One more move

Tomorrow morning, early, I’ll be packing up the little truck with the help of a friend, coaxing the dog in behind the seats, stuffing a very unhappy cat into her carrier, and driving for much of the day to see my family again. I haven’t seen Xander or Katja since August 24 other than through Skype, which, while nice, is no substitute for hugs and snuggles.

I am hoping that the cat either settles down or gets the kitty version of laryngitis because that many hours in a car with “Mrooow….meow…MRRROW!” followed by scratching at the carrier while continuing to yowl is not really my idea of a good time. Not that moving is ever a good time, but I don’t think I’m allowed to wear earplugs or a noise cancelling headset while driving.

I can say that the past three weeks have been good in some ways. I have started meditating. My stress hives are not nearly as bad as they were. The house is is good shape and I had time to sell off the bits of furniture we decided we didn’t need. I spent a lot of time reading, including Kameron Hurley’s excellent new book, The Mirror Empire, the first book in the Worldbreaker Saga. It’s a riveting read, her world building is very well done, and I cared about the characters. I am looking forward to the next book in the series! I also read The Burning Dark by Adam Christopher, which, since I often think in images, freaked me out a bit. I didn’t actually sleep with the light on but I definitely thought about it. Moving shadows with hostile intent are definitely on my list of freaky things. I haven’t read this much in so little time in months. I generally read a lot, but job hunting, working, and normal family life get in the way quite often. Reading more is a habit I’d like to get back to. I’m not sure how the new schedule will work out, but I think there will be a little more time available. If nothing else, I can listen to audio books in the car on the way to and from work.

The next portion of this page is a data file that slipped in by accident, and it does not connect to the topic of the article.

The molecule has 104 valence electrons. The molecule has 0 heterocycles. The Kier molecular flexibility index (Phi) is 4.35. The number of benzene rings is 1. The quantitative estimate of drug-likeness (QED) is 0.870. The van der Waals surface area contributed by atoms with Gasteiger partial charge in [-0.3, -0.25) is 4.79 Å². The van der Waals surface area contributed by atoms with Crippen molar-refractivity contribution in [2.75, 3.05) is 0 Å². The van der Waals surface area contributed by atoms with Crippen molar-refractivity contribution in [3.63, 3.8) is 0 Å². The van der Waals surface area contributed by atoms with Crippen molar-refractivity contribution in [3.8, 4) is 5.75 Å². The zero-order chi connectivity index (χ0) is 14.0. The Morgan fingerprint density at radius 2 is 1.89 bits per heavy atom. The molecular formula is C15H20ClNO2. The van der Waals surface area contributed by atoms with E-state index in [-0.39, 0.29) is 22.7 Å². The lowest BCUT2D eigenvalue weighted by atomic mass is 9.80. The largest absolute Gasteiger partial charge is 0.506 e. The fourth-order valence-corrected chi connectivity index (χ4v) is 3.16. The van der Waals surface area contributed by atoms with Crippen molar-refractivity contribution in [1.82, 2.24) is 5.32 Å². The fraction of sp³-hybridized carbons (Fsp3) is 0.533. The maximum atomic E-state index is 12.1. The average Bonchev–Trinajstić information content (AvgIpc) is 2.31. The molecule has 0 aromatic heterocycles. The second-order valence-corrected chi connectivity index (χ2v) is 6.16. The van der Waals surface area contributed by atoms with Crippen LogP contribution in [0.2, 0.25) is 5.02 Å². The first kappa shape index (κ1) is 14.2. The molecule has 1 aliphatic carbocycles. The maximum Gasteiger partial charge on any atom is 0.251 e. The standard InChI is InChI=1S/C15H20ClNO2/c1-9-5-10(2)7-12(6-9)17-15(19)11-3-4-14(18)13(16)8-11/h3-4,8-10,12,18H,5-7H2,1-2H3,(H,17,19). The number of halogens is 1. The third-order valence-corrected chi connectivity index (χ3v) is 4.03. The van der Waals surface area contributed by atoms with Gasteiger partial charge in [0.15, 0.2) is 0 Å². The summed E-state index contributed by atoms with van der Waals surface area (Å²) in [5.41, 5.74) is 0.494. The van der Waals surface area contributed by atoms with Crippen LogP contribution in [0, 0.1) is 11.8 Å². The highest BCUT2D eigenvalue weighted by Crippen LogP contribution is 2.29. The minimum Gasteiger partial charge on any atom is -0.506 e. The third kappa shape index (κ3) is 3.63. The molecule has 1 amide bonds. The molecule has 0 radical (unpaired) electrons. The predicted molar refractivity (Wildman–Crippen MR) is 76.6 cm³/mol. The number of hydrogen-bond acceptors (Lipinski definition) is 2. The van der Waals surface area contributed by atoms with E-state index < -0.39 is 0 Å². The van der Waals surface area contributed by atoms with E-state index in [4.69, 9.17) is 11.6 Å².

This move will be my last for a little while. We may switch to a bigger apartment in the same complex in a year or two, but we might just stay put. I picked the place we’re living with an eye to possibly living there for several years without getting frustrated with it, so a nice kitchen was a necessity. Access to a swimming pool so Katja can learn how to swim makes me happy. It isn’t big enough for laps, but if I need to, I can do water exercises. It’s close to a lot of useful places and walking distance from at least a couple of restaurants. I get to explore new running routes, too, which will be fun. I think it will be good for all of us to be in a more multicultural setting, too.

It’s a move, a long drive, a new beginning, a job I’m looking forward to, and a huge vista of possible new experiences. People periodically ask what we’re planning to do after Xander finishes his PhD; for the moment, I’m just happy if I can plan more than a couple of weeks in advance. That should get better once we’re settled in to the new place, but for now all I really want to think about is getting to see my family again.

Sleep adjustments

For too long, I have allowed myself the luxury of having an awful day after not getting enough sleep. I’m working on changing my mindset, accepting that some days will be hard, and not allowing my exhaustion to color my interactions with everyone around me.